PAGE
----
As we mark the 50th anniversary of Lyndon Johnson’s War on Poverty this month, it’s a good time to take stock of the economic status of California children and their families.
While the national poverty rate declined from 26 percent in 1967 to 16 percent in 2012, it has been harder to move the needle on child poverty in California in recent years.
The state’s child poverty rate in 2012 – 22.5 percent – was about the same as it was in 1990, although it dipped to a low of about 16 percent in 2001, according to an analysis by the California Budget Project.
Why does this matter? The national research center ChildTrends highlights the five ways poverty harms children’s health and well being.
Several measures tracked by kidsdata.org show other ways in which California children and their families continue to struggle despite the recovering economy:
- Nearly 30 percent of California children lived in “crowded households” – a marker of poverty and high housing costs – in 2011.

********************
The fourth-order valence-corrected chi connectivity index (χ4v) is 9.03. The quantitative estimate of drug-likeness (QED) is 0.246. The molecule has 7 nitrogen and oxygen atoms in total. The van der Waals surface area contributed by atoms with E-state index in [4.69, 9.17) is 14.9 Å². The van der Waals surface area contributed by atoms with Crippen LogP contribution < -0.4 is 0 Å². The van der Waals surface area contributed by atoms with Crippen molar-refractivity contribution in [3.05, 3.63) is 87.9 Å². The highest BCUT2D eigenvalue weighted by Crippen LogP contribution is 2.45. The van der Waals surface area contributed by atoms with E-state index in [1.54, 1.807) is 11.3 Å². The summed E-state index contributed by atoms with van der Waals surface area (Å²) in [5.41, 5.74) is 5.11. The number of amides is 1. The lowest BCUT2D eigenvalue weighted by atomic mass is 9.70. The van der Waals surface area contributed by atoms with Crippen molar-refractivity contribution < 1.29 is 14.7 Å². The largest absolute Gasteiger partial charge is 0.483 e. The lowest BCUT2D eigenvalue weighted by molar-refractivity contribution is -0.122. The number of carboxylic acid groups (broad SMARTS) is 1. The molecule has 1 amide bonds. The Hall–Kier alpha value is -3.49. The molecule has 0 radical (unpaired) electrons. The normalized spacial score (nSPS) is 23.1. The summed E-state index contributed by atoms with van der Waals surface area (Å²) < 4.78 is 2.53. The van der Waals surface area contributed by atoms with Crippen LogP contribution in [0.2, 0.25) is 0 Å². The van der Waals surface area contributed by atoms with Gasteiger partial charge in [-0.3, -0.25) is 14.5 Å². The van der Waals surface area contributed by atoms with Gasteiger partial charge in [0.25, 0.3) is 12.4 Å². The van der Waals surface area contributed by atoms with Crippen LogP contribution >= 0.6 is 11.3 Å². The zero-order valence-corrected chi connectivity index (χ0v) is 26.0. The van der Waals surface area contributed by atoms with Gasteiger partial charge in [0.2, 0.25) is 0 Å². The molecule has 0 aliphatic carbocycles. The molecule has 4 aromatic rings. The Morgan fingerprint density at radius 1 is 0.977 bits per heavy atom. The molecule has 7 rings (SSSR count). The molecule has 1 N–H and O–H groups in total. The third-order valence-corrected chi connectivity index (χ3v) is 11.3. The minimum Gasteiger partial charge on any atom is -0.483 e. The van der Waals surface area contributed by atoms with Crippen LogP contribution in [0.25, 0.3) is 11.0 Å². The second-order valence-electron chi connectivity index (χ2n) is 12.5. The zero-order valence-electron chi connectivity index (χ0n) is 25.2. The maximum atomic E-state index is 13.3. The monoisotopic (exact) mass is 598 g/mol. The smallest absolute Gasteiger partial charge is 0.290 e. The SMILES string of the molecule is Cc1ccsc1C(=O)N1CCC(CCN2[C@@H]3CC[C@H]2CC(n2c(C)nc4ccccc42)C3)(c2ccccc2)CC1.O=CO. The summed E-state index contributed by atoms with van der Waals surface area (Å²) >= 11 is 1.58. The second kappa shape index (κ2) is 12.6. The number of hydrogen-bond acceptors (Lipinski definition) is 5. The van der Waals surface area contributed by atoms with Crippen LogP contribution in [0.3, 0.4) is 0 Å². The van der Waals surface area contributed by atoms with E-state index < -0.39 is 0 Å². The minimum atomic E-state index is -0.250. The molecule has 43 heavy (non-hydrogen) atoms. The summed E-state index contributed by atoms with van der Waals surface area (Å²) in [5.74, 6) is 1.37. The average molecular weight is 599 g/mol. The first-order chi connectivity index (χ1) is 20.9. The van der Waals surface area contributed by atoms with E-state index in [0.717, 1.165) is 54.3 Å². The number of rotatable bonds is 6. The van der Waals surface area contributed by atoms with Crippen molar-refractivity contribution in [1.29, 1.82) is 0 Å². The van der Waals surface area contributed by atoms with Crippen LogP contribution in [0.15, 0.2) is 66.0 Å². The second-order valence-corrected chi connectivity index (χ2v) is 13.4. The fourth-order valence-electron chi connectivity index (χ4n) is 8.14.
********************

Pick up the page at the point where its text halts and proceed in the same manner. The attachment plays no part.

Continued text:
- More than 220,000 children in the state’s public schools were homeless in 2011.
- Nearly 3.5 million public schoolchildren qualified for free or reduced price school meals in 2012.
See more state and county-level data on California child poverty and family income on kidsdata.org:
- A Less-Noticed Consequence of Child Poverty: Poor Health as Adults, Kidsdata.org advisory
- Poverty in the Golden State: Where California Stands 50 Years Since the War on Poverty Began, California Budget Project
- Child Poverty in California, California Public Policy Institute
photo credit from flickr.
Posted by kidsdata.org